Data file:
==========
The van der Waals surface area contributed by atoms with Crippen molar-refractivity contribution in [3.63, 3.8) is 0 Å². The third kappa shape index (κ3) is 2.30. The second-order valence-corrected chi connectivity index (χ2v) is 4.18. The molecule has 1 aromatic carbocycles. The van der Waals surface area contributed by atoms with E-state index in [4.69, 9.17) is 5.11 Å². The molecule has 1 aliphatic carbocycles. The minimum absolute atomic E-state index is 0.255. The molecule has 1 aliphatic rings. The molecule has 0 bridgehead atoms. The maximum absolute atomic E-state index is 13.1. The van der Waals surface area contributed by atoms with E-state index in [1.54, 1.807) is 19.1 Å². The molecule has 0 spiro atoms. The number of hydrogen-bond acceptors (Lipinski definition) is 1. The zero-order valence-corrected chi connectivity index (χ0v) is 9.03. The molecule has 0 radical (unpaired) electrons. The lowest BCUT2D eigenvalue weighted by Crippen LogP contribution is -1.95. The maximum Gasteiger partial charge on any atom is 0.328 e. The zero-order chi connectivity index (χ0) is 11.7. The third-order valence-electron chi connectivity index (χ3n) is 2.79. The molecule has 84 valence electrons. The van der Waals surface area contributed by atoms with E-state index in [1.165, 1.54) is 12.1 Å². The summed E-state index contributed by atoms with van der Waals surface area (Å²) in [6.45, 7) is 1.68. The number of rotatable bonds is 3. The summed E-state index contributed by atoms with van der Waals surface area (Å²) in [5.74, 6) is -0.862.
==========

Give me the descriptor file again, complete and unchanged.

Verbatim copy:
The van der Waals surface area contributed by atoms with Crippen molar-refractivity contribution in [3.63, 3.8) is 0 Å². The third kappa shape index (κ3) is 2.30. The second-order valence-corrected chi connectivity index (χ2v) is 4.18. The molecule has 1 aromatic carbocycles. The van der Waals surface area contributed by atoms with E-state index in [4.69, 9.17) is 5.11 Å². The molecule has 1 aliphatic carbocycles. The minimum absolute atomic E-state index is 0.255. The molecule has 1 aliphatic rings. The molecule has 0 bridgehead atoms. The maximum absolute atomic E-state index is 13.1. The van der Waals surface area contributed by atoms with E-state index in [1.54, 1.807) is 19.1 Å². The molecule has 0 spiro atoms. The number of hydrogen-bond acceptors (Lipinski definition) is 1. The zero-order valence-corrected chi connectivity index (χ0v) is 9.03. The molecule has 0 radical (unpaired) electrons. The lowest BCUT2D eigenvalue weighted by Crippen LogP contribution is -1.95. The maximum Gasteiger partial charge on any atom is 0.328 e. The zero-order chi connectivity index (χ0) is 11.7. The third-order valence-electron chi connectivity index (χ3n) is 2.79. The molecule has 84 valence electrons. The van der Waals surface area contributed by atoms with E-state index in [1.165, 1.54) is 12.1 Å². The summed E-state index contributed by atoms with van der Waals surface area (Å²) in [6.45, 7) is 1.68. The number of rotatable bonds is 3. The summed E-state index contributed by atoms with van der Waals surface area (Å²) in [5.74, 6) is -0.862.